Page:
Caption: At left is: Life reconstruction of Panthera blytheae based on skull CT data; illustrated by Mauricio Antón. At Right are images of the holotype specimen and reconstructed facial bones based on CT data; Figure 1 from the paper.
Full story here: http://www.eurekalert.org/pub_releases/2013-11/uosc-fo111313.php
Short version, this is a copy and paste job today:
The oldest big cat fossil ever found – which fills in a significant gap in the fossil record – was discovered on a paleontological dig in Tibet, scientists announced today.
A skull from the new species, named Panthera blytheae, was excavated and described by a team led by Jack Tseng – a PhD student at the USC Dornsife College of Letters, Arts and Sciences at the time of the discovery, and now a postdoctoral fellow at the American Museum of Natural History (AMNH) in New York.
“This find suggests that big cats have a deeper evolutionary origin than previously suspected,” Tseng said.
DNA evidence suggests that the so-called “big cats” – the Pantherinae subfamily, including lions, jaguars, tigers, leopards, snow leopards, and clouded leopards – diverged from their nearest evolutionary cousins, Felinae (which includes cougars, lynxes, and domestic cats), about 6.37 million years ago. However, the oldest fossils of big cats previously found are tooth fragments uncovered at Laetoli in Tanzania (the famed hominin site excavated by Mary Leakey in the 1970s), dating to just 3.6 million years ago.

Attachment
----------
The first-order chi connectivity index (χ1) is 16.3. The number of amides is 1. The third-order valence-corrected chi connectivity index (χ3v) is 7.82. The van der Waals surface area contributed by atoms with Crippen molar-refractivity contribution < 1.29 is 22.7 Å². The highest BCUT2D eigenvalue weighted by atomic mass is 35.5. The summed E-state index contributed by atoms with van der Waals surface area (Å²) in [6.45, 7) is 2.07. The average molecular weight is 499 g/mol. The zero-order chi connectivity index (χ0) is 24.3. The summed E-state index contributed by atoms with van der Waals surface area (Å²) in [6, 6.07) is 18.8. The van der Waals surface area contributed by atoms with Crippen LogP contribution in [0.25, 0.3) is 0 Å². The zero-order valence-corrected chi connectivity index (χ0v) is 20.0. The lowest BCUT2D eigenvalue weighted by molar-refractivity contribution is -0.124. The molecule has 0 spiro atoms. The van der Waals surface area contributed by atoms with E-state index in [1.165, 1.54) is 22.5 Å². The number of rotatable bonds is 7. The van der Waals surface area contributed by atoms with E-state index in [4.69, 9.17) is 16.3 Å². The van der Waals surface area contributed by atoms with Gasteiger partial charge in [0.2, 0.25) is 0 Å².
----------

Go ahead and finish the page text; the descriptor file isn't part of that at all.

Using magnetostratigraphy – dating fossils based on the distinctive patterns of reversals in the Earth’s magnetic field, which are recorded in layers of rock – Tseng and his team were able to estimate the age of the skull at between 4.10 and 5.95 million years old.
Incredible between 4 and 6 million years old. So was that before…or after it got off the ark? (Ha!) This magnetostratigraphy dating method must be an amazing tool for paleobiology. What I am reading here is this big cat discovery, puts big cats at or very near the estimated DNA based evidence split, between the two groups of cats, and…this new cat fossil out dates the previously oldest known big cat fossil by .5 to 2.5 million years.
There is more: In addition, recent estimates suggested that species within the genus Panthera (lions, tigers, leopards, jaguars, and snow leopards) did not diversify until 3.72 million years ago – which the new find disproves. I’d say this discovery sets that estimate back a few years.
All in all really cool discovery, and it’s stuff like this that keeps me glued to the internet as much as I can get away with.